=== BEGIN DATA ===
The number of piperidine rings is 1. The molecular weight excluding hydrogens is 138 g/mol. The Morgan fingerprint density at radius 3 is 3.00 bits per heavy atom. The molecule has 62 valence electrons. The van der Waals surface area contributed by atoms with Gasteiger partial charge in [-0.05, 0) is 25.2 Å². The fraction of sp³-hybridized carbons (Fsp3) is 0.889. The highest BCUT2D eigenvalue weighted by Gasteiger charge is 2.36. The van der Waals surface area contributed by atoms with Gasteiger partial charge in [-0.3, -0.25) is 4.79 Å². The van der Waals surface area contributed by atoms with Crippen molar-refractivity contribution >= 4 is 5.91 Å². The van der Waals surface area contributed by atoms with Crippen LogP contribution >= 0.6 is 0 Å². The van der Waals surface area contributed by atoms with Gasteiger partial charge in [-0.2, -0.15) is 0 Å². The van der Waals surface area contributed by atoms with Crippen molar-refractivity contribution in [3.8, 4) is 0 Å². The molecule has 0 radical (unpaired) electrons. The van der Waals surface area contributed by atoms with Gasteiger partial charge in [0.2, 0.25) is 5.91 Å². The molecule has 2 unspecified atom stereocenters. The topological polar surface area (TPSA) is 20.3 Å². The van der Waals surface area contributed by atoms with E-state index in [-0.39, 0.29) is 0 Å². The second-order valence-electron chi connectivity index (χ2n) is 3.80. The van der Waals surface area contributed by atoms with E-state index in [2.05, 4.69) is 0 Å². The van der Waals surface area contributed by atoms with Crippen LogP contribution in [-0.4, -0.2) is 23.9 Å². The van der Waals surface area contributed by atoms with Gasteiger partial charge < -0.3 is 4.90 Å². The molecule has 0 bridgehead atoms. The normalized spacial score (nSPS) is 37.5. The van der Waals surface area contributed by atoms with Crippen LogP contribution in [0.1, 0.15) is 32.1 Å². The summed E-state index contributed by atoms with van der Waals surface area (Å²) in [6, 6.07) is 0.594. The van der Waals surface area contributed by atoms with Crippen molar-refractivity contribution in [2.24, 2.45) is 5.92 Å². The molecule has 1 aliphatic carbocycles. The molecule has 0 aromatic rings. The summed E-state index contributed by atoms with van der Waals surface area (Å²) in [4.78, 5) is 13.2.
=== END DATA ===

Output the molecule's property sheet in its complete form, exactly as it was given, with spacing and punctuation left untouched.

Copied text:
The number of piperidine rings is 1. The molecular weight excluding hydrogens is 138 g/mol. The Morgan fingerprint density at radius 3 is 3.00 bits per heavy atom. The molecule has 62 valence electrons. The van der Waals surface area contributed by atoms with Gasteiger partial charge in [-0.05, 0) is 25.2 Å². The fraction of sp³-hybridized carbons (Fsp3) is 0.889. The highest BCUT2D eigenvalue weighted by Gasteiger charge is 2.36. The van der Waals surface area contributed by atoms with Gasteiger partial charge in [-0.3, -0.25) is 4.79 Å². The van der Waals surface area contributed by atoms with Crippen molar-refractivity contribution >= 4 is 5.91 Å². The van der Waals surface area contributed by atoms with Crippen LogP contribution >= 0.6 is 0 Å². The van der Waals surface area contributed by atoms with Gasteiger partial charge in [-0.2, -0.15) is 0 Å². The van der Waals surface area contributed by atoms with Crippen molar-refractivity contribution in [3.8, 4) is 0 Å². The molecule has 0 radical (unpaired) electrons. The van der Waals surface area contributed by atoms with Gasteiger partial charge in [0.2, 0.25) is 5.91 Å². The molecule has 2 unspecified atom stereocenters. The topological polar surface area (TPSA) is 20.3 Å². The van der Waals surface area contributed by atoms with E-state index in [-0.39, 0.29) is 0 Å². The second-order valence-electron chi connectivity index (χ2n) is 3.80. The van der Waals surface area contributed by atoms with E-state index in [2.05, 4.69) is 0 Å². The van der Waals surface area contributed by atoms with Crippen LogP contribution in [-0.4, -0.2) is 23.9 Å². The van der Waals surface area contributed by atoms with Gasteiger partial charge < -0.3 is 4.90 Å². The molecule has 0 bridgehead atoms. The normalized spacial score (nSPS) is 37.5. The van der Waals surface area contributed by atoms with Crippen LogP contribution in [0.1, 0.15) is 32.1 Å². The summed E-state index contributed by atoms with van der Waals surface area (Å²) in [6, 6.07) is 0.594. The van der Waals surface area contributed by atoms with Crippen molar-refractivity contribution in [2.24, 2.45) is 5.92 Å². The molecule has 1 aliphatic carbocycles. The molecule has 0 aromatic rings. The summed E-state index contributed by atoms with van der Waals surface area (Å²) in [4.78, 5) is 13.2.